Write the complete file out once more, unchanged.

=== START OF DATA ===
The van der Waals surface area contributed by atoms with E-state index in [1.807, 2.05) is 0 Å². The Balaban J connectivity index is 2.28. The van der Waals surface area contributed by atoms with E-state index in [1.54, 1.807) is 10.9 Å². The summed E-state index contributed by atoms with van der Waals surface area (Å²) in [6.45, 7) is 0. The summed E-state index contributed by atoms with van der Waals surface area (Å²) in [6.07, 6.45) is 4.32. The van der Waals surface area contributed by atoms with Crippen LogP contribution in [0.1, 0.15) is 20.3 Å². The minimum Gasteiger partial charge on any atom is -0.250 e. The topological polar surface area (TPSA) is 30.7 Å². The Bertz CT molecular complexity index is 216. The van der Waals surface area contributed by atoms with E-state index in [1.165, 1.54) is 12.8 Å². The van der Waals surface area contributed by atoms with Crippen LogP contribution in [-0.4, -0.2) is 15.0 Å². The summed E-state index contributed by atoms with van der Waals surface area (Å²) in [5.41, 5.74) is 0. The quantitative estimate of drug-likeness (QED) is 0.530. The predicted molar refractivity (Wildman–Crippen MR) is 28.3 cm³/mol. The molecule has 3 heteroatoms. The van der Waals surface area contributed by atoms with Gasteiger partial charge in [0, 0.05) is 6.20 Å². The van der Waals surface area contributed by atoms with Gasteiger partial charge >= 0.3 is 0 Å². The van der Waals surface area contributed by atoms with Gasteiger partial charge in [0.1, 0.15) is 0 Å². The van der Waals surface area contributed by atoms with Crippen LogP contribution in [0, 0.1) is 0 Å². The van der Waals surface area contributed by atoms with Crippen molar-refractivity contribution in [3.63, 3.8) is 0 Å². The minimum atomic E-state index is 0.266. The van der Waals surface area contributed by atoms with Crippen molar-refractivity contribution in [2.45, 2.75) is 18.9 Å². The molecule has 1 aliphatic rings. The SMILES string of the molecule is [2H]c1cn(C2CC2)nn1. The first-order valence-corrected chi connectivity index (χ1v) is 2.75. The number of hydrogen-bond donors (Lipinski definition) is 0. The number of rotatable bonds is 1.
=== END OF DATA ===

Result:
The van der Waals surface area contributed by atoms with E-state index in [1.807, 2.05) is 0 Å². The Balaban J connectivity index is 2.28. The van der Waals surface area contributed by atoms with E-state index in [1.54, 1.807) is 10.9 Å². The summed E-state index contributed by atoms with van der Waals surface area (Å²) in [6.45, 7) is 0. The summed E-state index contributed by atoms with van der Waals surface area (Å²) in [6.07, 6.45) is 4.32. The van der Waals surface area contributed by atoms with Crippen LogP contribution in [0.1, 0.15) is 20.3 Å². The minimum Gasteiger partial charge on any atom is -0.250 e. The topological polar surface area (TPSA) is 30.7 Å². The Bertz CT molecular complexity index is 216. The van der Waals surface area contributed by atoms with E-state index in [1.165, 1.54) is 12.8 Å². The van der Waals surface area contributed by atoms with Crippen LogP contribution in [-0.4, -0.2) is 15.0 Å². The summed E-state index contributed by atoms with van der Waals surface area (Å²) in [5.41, 5.74) is 0. The quantitative estimate of drug-likeness (QED) is 0.530. The predicted molar refractivity (Wildman–Crippen MR) is 28.3 cm³/mol. The molecule has 3 heteroatoms. The van der Waals surface area contributed by atoms with Gasteiger partial charge in [0, 0.05) is 6.20 Å². The van der Waals surface area contributed by atoms with Gasteiger partial charge >= 0.3 is 0 Å². The van der Waals surface area contributed by atoms with Gasteiger partial charge in [0.1, 0.15) is 0 Å². The van der Waals surface area contributed by atoms with Crippen LogP contribution in [0, 0.1) is 0 Å². The van der Waals surface area contributed by atoms with Crippen molar-refractivity contribution in [3.63, 3.8) is 0 Å². The minimum atomic E-state index is 0.266. The van der Waals surface area contributed by atoms with Crippen molar-refractivity contribution in [2.45, 2.75) is 18.9 Å². The molecule has 1 aliphatic rings. The SMILES string of the molecule is [2H]c1cn(C2CC2)nn1. The first-order valence-corrected chi connectivity index (χ1v) is 2.75. The number of hydrogen-bond donors (Lipinski definition) is 0. The number of rotatable bonds is 1.